USS Lincoln, USS Kearsarge conduct joint operations in Persian Gulf

By Allen Cone
An Osprey helicopter prepares to land on the flight deck of the Nimitz-class aircraft carrier USS Abraham Lincoln on Thursday in the Persian Gulf. Photo by Mass Communication Spec. Seaman Tristan Kyle Labuguen/U.S. Navy
1 of 3 | An Osprey helicopter prepares to land on the flight deck of the Nimitz-class aircraft carrier USS Abraham Lincoln on Thursday in the Persian Gulf. Photo by Mass Communication Spec. Seaman Tristan Kyle Labuguen/U.S. Navy

May 20 (UPI) -- The aircraft carrier USS Abraham Lincoln and amphibious assault ship USS Kearsarge conducted joint operations with their strike groups in the Persian gulf last week amid rising tensions with Iran.

The two strike groups, along with the 22nd Marine Expeditionary Unit from Camp Leguene, N.C., worked together on Friday and Saturday as members of the Fifth Fleet, the U.S. Navy said in a news release Sunday.


Last week, the Nimitz-class carrier left the Mediterranean Sea and sailed through the Red Sea to the Gulf of Oman.

The Lincoln strike group was supposed to go to the region but was deployed earlier in response to credible threats from Iran.

"The exercises and training we are doing with Amphibious Squadron Six, the 22nd Marine Expeditionary Unit and USS Kearsarge are aimed towards increasing our lethality and agility to respond to threats, and deterring destabilizing actions in this important region," Rear Adm. John Wade, commander of Carrier Strike Group 12, said in the news release.


The joint training was designed to improve operational tactics in several warfare areas, including air-to-air training, steaming in formation and maneuvering, and establishing joint communications for command and control environment, the Navy said.

Super Hornets from the Abraham Lincoln participated in an air combat training exercise with AV-8B Harriers from the Kearsarge, a Wasp-class amphibious assault ship. The Super Hornets simulated opposing forces, allowing the Harriers a "rare chance to train with a capable and stealthy adversary," according to the Navy.

"I'd never had a chance to train with Harriers before," Lt. Cmdr. Michael Scott, a pilot with Carrier Air Wing 7 operations who led the exercise. "We also had the Harriers receive gas from our airborne F/A-18 mission tanker -- something that rarely happens. It was pretty neat to see the Harrier up close in the air."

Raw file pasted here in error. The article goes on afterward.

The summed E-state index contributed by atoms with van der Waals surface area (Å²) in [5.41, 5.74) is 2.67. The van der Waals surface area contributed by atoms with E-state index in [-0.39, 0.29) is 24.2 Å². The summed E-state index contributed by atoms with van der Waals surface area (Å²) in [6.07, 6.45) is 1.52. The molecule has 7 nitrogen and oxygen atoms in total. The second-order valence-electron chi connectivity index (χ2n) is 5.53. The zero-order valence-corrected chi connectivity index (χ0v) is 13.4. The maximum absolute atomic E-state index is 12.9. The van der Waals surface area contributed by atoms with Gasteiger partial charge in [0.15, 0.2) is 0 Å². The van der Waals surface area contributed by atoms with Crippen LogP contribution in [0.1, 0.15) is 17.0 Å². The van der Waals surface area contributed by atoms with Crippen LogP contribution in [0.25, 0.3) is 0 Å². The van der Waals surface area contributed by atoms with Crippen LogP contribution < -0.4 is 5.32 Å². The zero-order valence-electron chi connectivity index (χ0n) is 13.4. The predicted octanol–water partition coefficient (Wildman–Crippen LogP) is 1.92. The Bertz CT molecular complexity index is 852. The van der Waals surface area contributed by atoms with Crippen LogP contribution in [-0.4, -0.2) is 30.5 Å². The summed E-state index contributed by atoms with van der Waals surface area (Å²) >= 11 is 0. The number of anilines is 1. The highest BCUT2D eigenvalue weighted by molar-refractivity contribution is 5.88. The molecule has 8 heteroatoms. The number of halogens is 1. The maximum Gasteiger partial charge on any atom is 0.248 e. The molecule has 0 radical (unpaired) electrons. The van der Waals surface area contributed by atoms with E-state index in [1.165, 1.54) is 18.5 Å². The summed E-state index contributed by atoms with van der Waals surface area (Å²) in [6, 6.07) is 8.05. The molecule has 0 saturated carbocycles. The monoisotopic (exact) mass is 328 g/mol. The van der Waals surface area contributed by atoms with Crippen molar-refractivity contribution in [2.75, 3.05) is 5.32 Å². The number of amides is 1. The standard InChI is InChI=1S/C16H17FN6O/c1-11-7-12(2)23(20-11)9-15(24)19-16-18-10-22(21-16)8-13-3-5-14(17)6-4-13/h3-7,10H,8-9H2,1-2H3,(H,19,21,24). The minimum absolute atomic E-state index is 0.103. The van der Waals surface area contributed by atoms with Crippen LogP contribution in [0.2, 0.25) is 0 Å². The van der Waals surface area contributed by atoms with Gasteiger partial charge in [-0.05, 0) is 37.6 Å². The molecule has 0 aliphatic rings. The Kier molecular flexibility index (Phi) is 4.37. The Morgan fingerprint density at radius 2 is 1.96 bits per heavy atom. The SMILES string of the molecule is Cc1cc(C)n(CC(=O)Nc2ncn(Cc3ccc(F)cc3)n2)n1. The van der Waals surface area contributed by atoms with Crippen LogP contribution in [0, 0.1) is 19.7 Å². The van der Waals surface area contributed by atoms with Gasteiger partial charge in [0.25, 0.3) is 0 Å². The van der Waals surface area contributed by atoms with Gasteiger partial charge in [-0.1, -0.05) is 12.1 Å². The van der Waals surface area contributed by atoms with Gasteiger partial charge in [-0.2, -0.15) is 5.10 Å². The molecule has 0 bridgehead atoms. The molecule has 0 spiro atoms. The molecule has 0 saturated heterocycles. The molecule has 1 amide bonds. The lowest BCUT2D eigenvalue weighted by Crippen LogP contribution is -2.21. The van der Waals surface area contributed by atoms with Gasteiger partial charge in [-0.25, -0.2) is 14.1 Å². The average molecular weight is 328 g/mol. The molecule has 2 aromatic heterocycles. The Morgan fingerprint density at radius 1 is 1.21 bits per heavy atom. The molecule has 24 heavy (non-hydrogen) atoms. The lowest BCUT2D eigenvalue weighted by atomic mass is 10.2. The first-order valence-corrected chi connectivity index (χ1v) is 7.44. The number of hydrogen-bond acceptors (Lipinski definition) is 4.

Lincoln's Super Hornets, as well as Harriers and attack helicopters from the Kearsarge, conducted a joint close air support exercise, which "provided a unique training opportunity as it joint multiple types of tactical aircraft that do not typically operate together."

The Maritime Raid Force conducted visit, board, search and seizure training, as well as a fast-roping exercise with helicopters and the Arleigh Burke-class guided missile destroyer USS Bainbridge.


CH-53E Super Stallion helicopters from the Kearsarge completed deck landing qualifications on the Lincoln and Bainbridge, and MV-22 Ospreys landed on the Lincoln flight deck.

"This tactical fluency across platforms allows us to efficiently traverse any waters uncontested and readily employ our military assets anywhere, at any time, as demonstrated through this interoperability between Kearsarge and the carrier strike group," said Capt. Jason Rimmer, commanding officer of Kearsarge.

Last week, two Arleigh Burke-class guided-missile destroyers, the USS McFaul and USS Gonzalez, entered the Persian Gulf and will join the Lincoln group. The USS Leyte Gulf, a Ticonderoga-class guided missile cruiser, already is part of the Lincoln group.

The Lincoln, which will transfer to its new home port of San Diego when the current deployment has concluded, replaced the USS John Stennis in the region, and The Kearsarge will be replaced by the USS Boxer, which left San Diego on May 1.

The USS Arlington amphibious transport dock ship and a Patriot surface-to-air missile battery have been moved to the Middle East, as have four B-52 bombers.

Acting Defense Secretary Patrick Shanahan told a Senate Appropriations Defense subcommittee two weeks ago there was "very, very credible" intelligence that Iran was preparing to attack U.S. forces or interests in the region.


The U.S. 5th Fleet area of operations connect the Mediterranean and the Pacific through the western Indian Ocean and three strategic choke points.

Latest Headlines